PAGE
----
What’s the legal minimal time period that a tenant is allowed to pay for utilities before incurring a late fee?

Get Legal Help Today

 Secured with SHA-256 Encryption

What’s the legal minimal time period that a tenant is allowed to pay for utilities before incurring a late fee?

My leasing management company pays for our water and then sends us a bill. The problem is they want to charge a $5 late fee (on a $15-30 bill) if it’s not paid by the 3rd of the month. My issue is that I sometimes get the bill from management as late as the 27th (postmarked), and I don’t believe it’s reasonable to expect payment after 7-10 days of bill delivery or charge a 15%-30% late fee. Prior management told me not to worry about the late fee but new management claims I’m liable.

Asked on October 4, 2010 under Real Estate Law, Kansas

Answers:

M.T.G., Member, New York Bar / FreeAdvice Contributing Attorney

Answered 10 years ago | Contributor

The amount certainly sounds unreasonable, more so than the turn around time for payment.  Does your lease specify anything as to this issue?  What does it say?  If you agreed to the provision in your lease then you may indeed be bound by it.  I would focus more on the late fee.  To charge that high a fee on such a small bill seems "unconscionable" and "against public policy."  That is where I would challenge the matter.  So look at your lease and see what it says about it first then write to the management company and indicate that the fee charged is "unconscionable" and potentially "ususerous" under th law.  State that you would like to re-negotiate the turn around time and late fee.  State that you would agree to a 1% late fee past a certain date.  If they do not respond go down to court and see that help you can get there.  Good luck.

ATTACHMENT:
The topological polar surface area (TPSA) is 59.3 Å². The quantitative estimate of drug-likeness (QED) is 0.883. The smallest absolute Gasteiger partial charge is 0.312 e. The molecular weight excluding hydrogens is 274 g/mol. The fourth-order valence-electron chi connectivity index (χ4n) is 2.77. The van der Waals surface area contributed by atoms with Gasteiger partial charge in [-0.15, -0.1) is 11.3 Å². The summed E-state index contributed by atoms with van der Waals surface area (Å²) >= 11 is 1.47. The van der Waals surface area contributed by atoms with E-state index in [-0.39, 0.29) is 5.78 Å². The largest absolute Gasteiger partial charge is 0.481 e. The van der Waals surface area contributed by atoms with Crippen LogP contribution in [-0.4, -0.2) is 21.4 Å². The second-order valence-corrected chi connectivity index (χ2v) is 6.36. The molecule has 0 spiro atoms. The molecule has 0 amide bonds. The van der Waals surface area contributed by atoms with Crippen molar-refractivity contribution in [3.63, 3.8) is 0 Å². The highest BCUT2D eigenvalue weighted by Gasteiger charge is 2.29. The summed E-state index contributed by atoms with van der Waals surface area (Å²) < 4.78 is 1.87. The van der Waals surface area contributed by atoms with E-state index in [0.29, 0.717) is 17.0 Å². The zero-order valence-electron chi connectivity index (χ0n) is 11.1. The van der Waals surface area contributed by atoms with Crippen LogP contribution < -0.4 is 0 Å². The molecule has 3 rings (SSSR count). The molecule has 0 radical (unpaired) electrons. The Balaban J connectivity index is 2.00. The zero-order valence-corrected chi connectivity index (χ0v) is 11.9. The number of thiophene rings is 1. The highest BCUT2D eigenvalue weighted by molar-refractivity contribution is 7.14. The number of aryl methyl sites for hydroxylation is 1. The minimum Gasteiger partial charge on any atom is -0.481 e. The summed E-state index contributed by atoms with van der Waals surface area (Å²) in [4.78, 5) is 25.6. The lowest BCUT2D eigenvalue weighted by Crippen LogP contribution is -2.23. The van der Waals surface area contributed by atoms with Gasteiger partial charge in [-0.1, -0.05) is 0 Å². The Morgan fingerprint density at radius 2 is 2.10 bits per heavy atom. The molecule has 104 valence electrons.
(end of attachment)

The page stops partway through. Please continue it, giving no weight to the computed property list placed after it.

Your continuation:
IMPORTANT NOTICE: The Answer(s) provided above are for general information only. The attorney providing the answer was not serving as the attorney for the person submitting the question or in any attorney-client relationship with such person. Laws may vary from state to state, and sometimes change. Tiny variations in the facts, or a fact not set forth in a question, often can change a legal outcome or an attorney's conclusion. Although AttorneyPages.com has verified the attorney was admitted to practice law in at least one jurisdiction, he or she may not be authorized to practice law in the jurisdiction referred to in the question, nor is he or she necessarily experienced in the area of the law involved. Unlike the information in the Answer(s) above, upon which you should NOT rely, for personal advice you can rely upon we suggest you retain an attorney to represent you.

Related Links

Get Legal Help Today

Find the right lawyer for your legal issue.

 Secured with SHA-256 Encryption